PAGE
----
It certainly goes without saying that a trip to the Aiguille du Midi is one of the premier attractions. With an estimated half a million visitors making the journey each year, you can expect long queues during the peak season. It certainly pays to book your tickets early. More information can be found here.
The cable car ride to the Aiguille du Midi is an attraction in itself. The whole journey from the village to the very top will take approximately 20 mins. There is a stop at the Plan du Aiguille mid station. From here you can watch Paraglider's launching as you wait to board the cable car which will take you all the way to the top.
You really need to marvel at the engineering feat which has gone into building the Aiguille du Midi. It is also unique in being the highest mountain peak which can be reached by an aerial lift system.
Loic Faucon, CC BY 3.0 <https://creativecommons.org/licenses/by/3.0>, via Wikimedia Commons
It of course comes as no surprise that the Chamonix Valley attracts many alpinists. Whether it is mountaineering, indoor rock climbing, ice fall climbing or bouldering, there is lots to choose from.
The Chamonix Valley has 4 indoor climbing walls which are accessible year round. The climbing wall located at Les Houches is regarded to be the best and offers up over 100 different possible routes to tackle.
Ice fall climbing is also very popular with over 200 routes available in ten different locations around Chamonix. Equipment for ice climbing is also readily available for hire. For beginners the best ice fall climbing is from Argentiére.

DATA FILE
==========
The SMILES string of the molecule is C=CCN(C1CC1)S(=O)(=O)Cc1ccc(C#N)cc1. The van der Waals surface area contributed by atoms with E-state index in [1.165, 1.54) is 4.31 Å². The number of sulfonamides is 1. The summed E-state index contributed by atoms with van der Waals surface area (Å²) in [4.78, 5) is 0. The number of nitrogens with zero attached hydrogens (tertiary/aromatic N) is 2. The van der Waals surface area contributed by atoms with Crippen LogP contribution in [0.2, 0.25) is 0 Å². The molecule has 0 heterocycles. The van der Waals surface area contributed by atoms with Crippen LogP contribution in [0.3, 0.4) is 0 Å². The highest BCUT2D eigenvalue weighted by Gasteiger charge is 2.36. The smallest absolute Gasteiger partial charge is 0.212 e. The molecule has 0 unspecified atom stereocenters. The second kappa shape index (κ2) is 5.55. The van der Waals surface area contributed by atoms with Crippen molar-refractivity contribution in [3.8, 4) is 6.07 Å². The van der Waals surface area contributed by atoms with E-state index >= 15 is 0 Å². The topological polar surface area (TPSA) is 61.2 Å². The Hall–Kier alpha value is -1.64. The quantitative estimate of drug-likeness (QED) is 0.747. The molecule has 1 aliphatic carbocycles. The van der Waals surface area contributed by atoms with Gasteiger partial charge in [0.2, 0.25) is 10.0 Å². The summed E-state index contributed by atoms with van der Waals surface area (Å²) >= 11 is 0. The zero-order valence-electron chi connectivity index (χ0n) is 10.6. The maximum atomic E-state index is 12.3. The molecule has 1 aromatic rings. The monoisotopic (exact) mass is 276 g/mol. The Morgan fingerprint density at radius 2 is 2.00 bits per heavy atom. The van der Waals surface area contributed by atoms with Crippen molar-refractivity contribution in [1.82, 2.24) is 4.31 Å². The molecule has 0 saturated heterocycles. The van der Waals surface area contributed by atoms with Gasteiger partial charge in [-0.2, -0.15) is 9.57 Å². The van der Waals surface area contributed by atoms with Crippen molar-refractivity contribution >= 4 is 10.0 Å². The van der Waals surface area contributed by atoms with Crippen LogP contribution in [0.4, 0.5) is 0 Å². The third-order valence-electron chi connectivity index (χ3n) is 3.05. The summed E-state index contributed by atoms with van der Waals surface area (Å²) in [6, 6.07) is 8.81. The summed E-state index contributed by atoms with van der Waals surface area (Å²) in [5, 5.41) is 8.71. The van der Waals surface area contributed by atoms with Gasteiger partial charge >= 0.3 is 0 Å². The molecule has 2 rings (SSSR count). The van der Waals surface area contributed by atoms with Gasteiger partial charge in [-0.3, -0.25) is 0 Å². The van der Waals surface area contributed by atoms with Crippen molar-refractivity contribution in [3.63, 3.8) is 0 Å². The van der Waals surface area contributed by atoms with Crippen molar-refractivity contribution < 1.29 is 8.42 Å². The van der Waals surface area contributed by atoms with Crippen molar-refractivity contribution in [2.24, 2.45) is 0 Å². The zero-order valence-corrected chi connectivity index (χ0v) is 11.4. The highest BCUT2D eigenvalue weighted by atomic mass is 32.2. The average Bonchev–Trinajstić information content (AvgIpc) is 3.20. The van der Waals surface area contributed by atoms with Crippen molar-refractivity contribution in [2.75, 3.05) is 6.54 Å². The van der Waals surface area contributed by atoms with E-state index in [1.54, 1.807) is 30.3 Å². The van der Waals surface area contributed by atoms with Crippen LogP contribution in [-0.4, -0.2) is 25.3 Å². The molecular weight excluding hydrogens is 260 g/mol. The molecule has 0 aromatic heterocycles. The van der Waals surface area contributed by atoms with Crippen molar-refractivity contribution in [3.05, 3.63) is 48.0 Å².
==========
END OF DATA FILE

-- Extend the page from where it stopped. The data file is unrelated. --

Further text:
You can also choose to be guided on your alpine expeditions and there are even climbing courses which you are able to participate in . Typically these cater for those at beginner and intermediate levels.
If you are after something which is a little more relaxing then a trip on the Mont Blanc Express may just be for you. This scenic train trip travels through the Chamonix Valley before dropping down into Switzerland and arriving in Martigny. Trains run regularly throughout the day and are very popular. During the trip you will be treated to some stunning mountain views all from the warmth and comfort of the train carriage!
AndrewvdBK at English Wikipedia, CC BY-SA 3.0 <https://creativecommons.org/licenses/by-sa/3.0>, via Wikimedia Commons
Tiia Monto, CC BY-SA 3.0 <https://creativecommons.org/licenses/by-sa/3.0>, via Wikimedia Commons
There are a few high alpine lakes which you can choose to trek to including Lac Blanc. This lake is framed beautifully by the surrounding high peaks and on a still day offers picture perfect views. The hike to the lake is accessible from June through to late October (dates dependant on snowfalls) and is one of the most popular day activities in Summer. You will traverse almost 900m / 2,950ft in elevation gain and you can expect the return trip to take approximately 5 hours. We suggest departing early with a view of enjoying a picnic lunch by the lake.
We have included some useful web sites to help you see what is on offer and plan your trip.
Viator.com – book a range of tours and attractions before you leave home
Chamonix tourism– includes lots of information about the Chamonix Valley. This also includes handy information such as road conditions and weather reports.